The Back Story: Part One – Philip Shano, SJ

Source: Kevin Burns

Back Story is a new feature about some of the regular contributors to igNation. It’s a series of short interviews with writers, their influences, how they go about writing in general and especially their work for igNation. The interviews are about writing in general rather than an exploration of any particular piece they have authored for the blog.

Each of the participants in the Back Story series was interviewed by Kevin Burns by telephone. He asked each participant the same set of questions, plus a few more based on things that surfaced during their conversation. What follows is an edited version of a much longer conversation.

Because the igNation format has a limited word-count, each of the interviews in this series will include an additional audio component: “To hear more about [whatever the topic might be]: Click here.”

And having explained the pattern, this first Back Story is an exception since it does not conform on two counts. First, the interview was not carried out by phone and second, as a consequence of that decision readers will have to imagine any additional audio for themselves!


This first interview in the series took the form of an e-mail exchange between Kevin Burns and Philip Shano SJ who is a regular contributor to igNation from his base at Pickering and his pieces are reflections on scripture and spirituality. Here is an edited version of what Philip Shano said in his e-mail:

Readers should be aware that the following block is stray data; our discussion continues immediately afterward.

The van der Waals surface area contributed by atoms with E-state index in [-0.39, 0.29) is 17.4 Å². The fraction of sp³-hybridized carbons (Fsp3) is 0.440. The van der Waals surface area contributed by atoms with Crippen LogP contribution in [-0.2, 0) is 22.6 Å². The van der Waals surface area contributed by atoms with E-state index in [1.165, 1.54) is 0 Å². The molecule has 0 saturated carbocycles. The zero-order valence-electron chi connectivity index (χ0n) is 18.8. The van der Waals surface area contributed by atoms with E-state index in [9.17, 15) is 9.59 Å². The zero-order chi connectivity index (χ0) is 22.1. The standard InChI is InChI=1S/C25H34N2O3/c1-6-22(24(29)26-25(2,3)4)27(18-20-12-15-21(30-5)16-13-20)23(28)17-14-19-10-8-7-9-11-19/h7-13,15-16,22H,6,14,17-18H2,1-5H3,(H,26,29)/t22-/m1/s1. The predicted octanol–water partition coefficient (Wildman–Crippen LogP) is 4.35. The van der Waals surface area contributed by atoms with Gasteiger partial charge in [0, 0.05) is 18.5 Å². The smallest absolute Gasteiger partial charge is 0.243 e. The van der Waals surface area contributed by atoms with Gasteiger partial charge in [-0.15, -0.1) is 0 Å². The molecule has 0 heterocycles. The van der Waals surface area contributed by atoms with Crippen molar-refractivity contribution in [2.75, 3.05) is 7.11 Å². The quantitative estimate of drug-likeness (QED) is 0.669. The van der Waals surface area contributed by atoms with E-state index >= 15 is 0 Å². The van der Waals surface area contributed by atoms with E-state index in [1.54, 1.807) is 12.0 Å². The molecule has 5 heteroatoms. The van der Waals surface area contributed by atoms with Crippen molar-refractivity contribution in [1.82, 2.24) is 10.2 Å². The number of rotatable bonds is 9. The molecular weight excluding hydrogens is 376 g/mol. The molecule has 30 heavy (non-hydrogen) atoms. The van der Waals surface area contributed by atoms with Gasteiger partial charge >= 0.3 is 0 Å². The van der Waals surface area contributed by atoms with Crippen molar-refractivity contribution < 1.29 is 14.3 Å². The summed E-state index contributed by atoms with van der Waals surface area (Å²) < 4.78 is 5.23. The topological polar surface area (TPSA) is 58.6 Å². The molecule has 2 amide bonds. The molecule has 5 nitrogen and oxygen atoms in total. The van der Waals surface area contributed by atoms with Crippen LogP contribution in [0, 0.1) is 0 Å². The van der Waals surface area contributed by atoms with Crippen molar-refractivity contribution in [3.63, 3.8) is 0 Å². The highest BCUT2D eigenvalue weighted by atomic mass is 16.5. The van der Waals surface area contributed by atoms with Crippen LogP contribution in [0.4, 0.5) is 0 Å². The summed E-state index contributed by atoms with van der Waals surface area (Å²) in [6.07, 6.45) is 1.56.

KB: Let’s start with a question I’m asking everyone in this series. Can you tell me about the first time you ever saw a work of yours in print? What is that experience like, seeing something you have written actually in print?

PS: It may have been a piece on the Spiritual Exercises and Ignatian spirituality, published in The Way, an international journal of thought on Ignatian spirituality. It feels good to see myself in print and regardless of how often it happens, I’m still humbled and grateful.

However, the really good feeling comes from meeting or receiving correspondence from someone who has read something by me. I’m grateful that they read it and have serious comments on it. It is especially gratifying when someone writes from another part of the world, asking to use a piece by me in an anthology or a study. That has often happened with my writing on the Spiritual Exercises.

I’ve also had the experience of being told that someone just read word-for-word on of my blog posts as their Sunday homily.

KB: Many writers follow special rituals when they write, using certain pens, or special notebooks – you know, the paper kind. Do you have any such rituals?  

PS: I have absolutely no rituals. I go between my Mac Book Pro, my iPad, and long-hand. It all depends on what I am writing, where I actually am, and so on. Many of my pieces for igNation are composed on my iPad while sitting at Starbucks.

I come home and edit the piece on my laptop. I guess that there is no ritual, except a recognition that I do different things for different kinds of writing.

KB: When you write a piece for igNation do you go where your ideas take you or do you follow a prepared outline?